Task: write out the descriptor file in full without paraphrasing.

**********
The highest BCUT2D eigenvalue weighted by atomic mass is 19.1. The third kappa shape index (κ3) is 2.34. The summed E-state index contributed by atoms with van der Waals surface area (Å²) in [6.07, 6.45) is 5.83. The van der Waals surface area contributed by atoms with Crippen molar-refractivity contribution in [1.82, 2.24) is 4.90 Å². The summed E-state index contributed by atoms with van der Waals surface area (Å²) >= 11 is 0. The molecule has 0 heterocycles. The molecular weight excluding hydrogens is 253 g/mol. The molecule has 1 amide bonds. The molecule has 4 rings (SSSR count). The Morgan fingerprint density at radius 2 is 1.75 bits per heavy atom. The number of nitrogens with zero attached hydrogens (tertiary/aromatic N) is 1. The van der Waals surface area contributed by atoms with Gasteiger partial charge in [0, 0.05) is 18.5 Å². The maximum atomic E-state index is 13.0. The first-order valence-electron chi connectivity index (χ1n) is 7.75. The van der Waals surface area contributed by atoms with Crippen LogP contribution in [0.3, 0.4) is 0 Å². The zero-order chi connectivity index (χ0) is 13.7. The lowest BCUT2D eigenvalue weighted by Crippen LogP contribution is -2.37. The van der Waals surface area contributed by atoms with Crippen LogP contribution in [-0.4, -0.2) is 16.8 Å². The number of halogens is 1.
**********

The highest BCUT2D eigenvalue weighted by atomic mass is 19.1. The third kappa shape index (κ3) is 2.34. The summed E-state index contributed by atoms with van der Waals surface area (Å²) in [6.07, 6.45) is 5.83. The van der Waals surface area contributed by atoms with Crippen molar-refractivity contribution in [1.82, 2.24) is 4.90 Å². The summed E-state index contributed by atoms with van der Waals surface area (Å²) >= 11 is 0. The molecule has 0 heterocycles. The molecular weight excluding hydrogens is 253 g/mol. The molecule has 1 amide bonds. The molecule has 4 rings (SSSR count). The Morgan fingerprint density at radius 2 is 1.75 bits per heavy atom. The number of nitrogens with zero attached hydrogens (tertiary/aromatic N) is 1. The van der Waals surface area contributed by atoms with Gasteiger partial charge in [0, 0.05) is 18.5 Å². The maximum atomic E-state index is 13.0. The first-order valence-electron chi connectivity index (χ1n) is 7.75. The van der Waals surface area contributed by atoms with Crippen LogP contribution in [0.3, 0.4) is 0 Å². The zero-order chi connectivity index (χ0) is 13.7. The lowest BCUT2D eigenvalue weighted by Crippen LogP contribution is -2.37. The van der Waals surface area contributed by atoms with Crippen LogP contribution in [-0.4, -0.2) is 16.8 Å². The number of halogens is 1.